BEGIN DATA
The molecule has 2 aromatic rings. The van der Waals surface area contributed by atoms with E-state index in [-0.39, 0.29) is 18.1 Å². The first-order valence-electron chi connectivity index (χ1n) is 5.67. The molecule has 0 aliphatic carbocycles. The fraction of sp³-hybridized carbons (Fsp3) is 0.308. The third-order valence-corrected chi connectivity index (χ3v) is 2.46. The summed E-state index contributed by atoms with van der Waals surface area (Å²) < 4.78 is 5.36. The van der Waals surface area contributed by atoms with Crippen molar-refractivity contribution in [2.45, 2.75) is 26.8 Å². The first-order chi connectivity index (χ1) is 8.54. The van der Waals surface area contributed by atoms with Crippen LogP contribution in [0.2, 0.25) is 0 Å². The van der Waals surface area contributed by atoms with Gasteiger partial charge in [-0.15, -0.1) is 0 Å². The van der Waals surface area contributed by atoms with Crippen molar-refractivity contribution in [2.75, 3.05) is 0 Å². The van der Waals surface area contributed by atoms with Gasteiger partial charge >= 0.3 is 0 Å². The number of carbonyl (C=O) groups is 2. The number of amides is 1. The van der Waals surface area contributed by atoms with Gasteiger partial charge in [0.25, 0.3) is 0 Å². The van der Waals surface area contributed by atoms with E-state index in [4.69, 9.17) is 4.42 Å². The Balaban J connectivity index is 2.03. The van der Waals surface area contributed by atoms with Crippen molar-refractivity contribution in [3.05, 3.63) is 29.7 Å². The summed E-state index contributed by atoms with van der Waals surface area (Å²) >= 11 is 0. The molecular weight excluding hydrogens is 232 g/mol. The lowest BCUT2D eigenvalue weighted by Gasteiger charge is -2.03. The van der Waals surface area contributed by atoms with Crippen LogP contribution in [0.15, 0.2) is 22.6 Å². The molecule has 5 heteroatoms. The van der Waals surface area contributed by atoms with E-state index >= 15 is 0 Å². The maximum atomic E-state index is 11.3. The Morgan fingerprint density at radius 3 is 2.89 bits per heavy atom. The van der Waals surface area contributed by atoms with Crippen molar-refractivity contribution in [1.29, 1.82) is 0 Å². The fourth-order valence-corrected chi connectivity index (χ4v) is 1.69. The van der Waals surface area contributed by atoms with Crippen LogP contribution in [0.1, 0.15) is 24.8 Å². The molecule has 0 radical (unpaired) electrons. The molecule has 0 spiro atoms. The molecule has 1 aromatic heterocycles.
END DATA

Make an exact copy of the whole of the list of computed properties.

The molecule has 2 aromatic rings. The van der Waals surface area contributed by atoms with E-state index in [-0.39, 0.29) is 18.1 Å². The first-order valence-electron chi connectivity index (χ1n) is 5.67. The molecule has 0 aliphatic carbocycles. The fraction of sp³-hybridized carbons (Fsp3) is 0.308. The third-order valence-corrected chi connectivity index (χ3v) is 2.46. The summed E-state index contributed by atoms with van der Waals surface area (Å²) < 4.78 is 5.36. The van der Waals surface area contributed by atoms with Crippen molar-refractivity contribution in [2.45, 2.75) is 26.8 Å². The first-order chi connectivity index (χ1) is 8.54. The van der Waals surface area contributed by atoms with Crippen LogP contribution in [0.2, 0.25) is 0 Å². The van der Waals surface area contributed by atoms with Gasteiger partial charge in [-0.15, -0.1) is 0 Å². The van der Waals surface area contributed by atoms with Crippen molar-refractivity contribution in [2.75, 3.05) is 0 Å². The van der Waals surface area contributed by atoms with Gasteiger partial charge >= 0.3 is 0 Å². The number of carbonyl (C=O) groups is 2. The number of amides is 1. The van der Waals surface area contributed by atoms with Gasteiger partial charge in [0.25, 0.3) is 0 Å². The van der Waals surface area contributed by atoms with E-state index in [4.69, 9.17) is 4.42 Å². The Balaban J connectivity index is 2.03. The van der Waals surface area contributed by atoms with Crippen molar-refractivity contribution in [3.05, 3.63) is 29.7 Å². The summed E-state index contributed by atoms with van der Waals surface area (Å²) >= 11 is 0. The molecular weight excluding hydrogens is 232 g/mol. The lowest BCUT2D eigenvalue weighted by Gasteiger charge is -2.03. The van der Waals surface area contributed by atoms with Crippen LogP contribution in [0.15, 0.2) is 22.6 Å². The molecule has 5 heteroatoms. The van der Waals surface area contributed by atoms with E-state index >= 15 is 0 Å². The maximum atomic E-state index is 11.3. The Morgan fingerprint density at radius 3 is 2.89 bits per heavy atom. The van der Waals surface area contributed by atoms with Crippen molar-refractivity contribution in [1.29, 1.82) is 0 Å². The fourth-order valence-corrected chi connectivity index (χ4v) is 1.69. The van der Waals surface area contributed by atoms with Crippen LogP contribution in [0.1, 0.15) is 24.8 Å². The molecule has 0 radical (unpaired) electrons. The molecule has 0 spiro atoms. The molecule has 1 aromatic heterocycles.